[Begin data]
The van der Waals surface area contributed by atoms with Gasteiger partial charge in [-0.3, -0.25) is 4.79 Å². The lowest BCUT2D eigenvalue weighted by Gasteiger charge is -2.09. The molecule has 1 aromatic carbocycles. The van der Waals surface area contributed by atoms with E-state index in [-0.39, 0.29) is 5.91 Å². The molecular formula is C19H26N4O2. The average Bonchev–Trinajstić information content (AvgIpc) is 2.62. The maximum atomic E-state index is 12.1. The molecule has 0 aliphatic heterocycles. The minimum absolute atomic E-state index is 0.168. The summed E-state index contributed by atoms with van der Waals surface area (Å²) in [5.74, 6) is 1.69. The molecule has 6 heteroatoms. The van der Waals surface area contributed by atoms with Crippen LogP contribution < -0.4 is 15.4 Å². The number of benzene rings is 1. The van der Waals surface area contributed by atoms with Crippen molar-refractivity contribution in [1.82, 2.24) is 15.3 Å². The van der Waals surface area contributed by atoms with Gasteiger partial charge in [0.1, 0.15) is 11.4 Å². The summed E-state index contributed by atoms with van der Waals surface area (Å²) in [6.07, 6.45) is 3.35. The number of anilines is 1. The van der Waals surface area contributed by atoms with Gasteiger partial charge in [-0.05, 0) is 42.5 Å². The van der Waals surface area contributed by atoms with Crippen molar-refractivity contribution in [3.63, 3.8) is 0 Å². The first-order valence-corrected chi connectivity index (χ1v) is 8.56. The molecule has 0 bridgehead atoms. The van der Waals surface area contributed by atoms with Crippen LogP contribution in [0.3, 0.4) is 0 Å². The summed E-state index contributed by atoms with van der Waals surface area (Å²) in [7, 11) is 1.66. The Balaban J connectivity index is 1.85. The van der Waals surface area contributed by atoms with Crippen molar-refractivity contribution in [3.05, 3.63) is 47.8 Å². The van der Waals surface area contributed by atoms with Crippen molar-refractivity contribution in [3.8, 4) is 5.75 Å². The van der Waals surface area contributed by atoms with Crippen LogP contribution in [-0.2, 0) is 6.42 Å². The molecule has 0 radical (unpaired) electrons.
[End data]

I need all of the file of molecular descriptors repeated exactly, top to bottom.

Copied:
The van der Waals surface area contributed by atoms with Gasteiger partial charge in [-0.3, -0.25) is 4.79 Å². The lowest BCUT2D eigenvalue weighted by Gasteiger charge is -2.09. The molecule has 1 aromatic carbocycles. The van der Waals surface area contributed by atoms with E-state index in [-0.39, 0.29) is 5.91 Å². The molecular formula is C19H26N4O2. The average Bonchev–Trinajstić information content (AvgIpc) is 2.62. The maximum atomic E-state index is 12.1. The molecule has 0 aliphatic heterocycles. The minimum absolute atomic E-state index is 0.168. The summed E-state index contributed by atoms with van der Waals surface area (Å²) in [5.74, 6) is 1.69. The molecule has 6 heteroatoms. The van der Waals surface area contributed by atoms with Crippen LogP contribution < -0.4 is 15.4 Å². The number of benzene rings is 1. The van der Waals surface area contributed by atoms with Crippen molar-refractivity contribution in [1.82, 2.24) is 15.3 Å². The van der Waals surface area contributed by atoms with Gasteiger partial charge in [0.1, 0.15) is 11.4 Å². The summed E-state index contributed by atoms with van der Waals surface area (Å²) in [6.07, 6.45) is 3.35. The number of anilines is 1. The van der Waals surface area contributed by atoms with Gasteiger partial charge in [-0.05, 0) is 42.5 Å². The van der Waals surface area contributed by atoms with Crippen molar-refractivity contribution in [3.63, 3.8) is 0 Å². The first-order valence-corrected chi connectivity index (χ1v) is 8.56. The molecule has 0 bridgehead atoms. The van der Waals surface area contributed by atoms with Crippen LogP contribution in [0.3, 0.4) is 0 Å². The summed E-state index contributed by atoms with van der Waals surface area (Å²) in [7, 11) is 1.66. The Balaban J connectivity index is 1.85. The van der Waals surface area contributed by atoms with Crippen molar-refractivity contribution in [3.05, 3.63) is 47.8 Å². The van der Waals surface area contributed by atoms with Crippen molar-refractivity contribution in [3.8, 4) is 5.75 Å². The van der Waals surface area contributed by atoms with Crippen LogP contribution in [-0.2, 0) is 6.42 Å². The molecule has 0 radical (unpaired) electrons.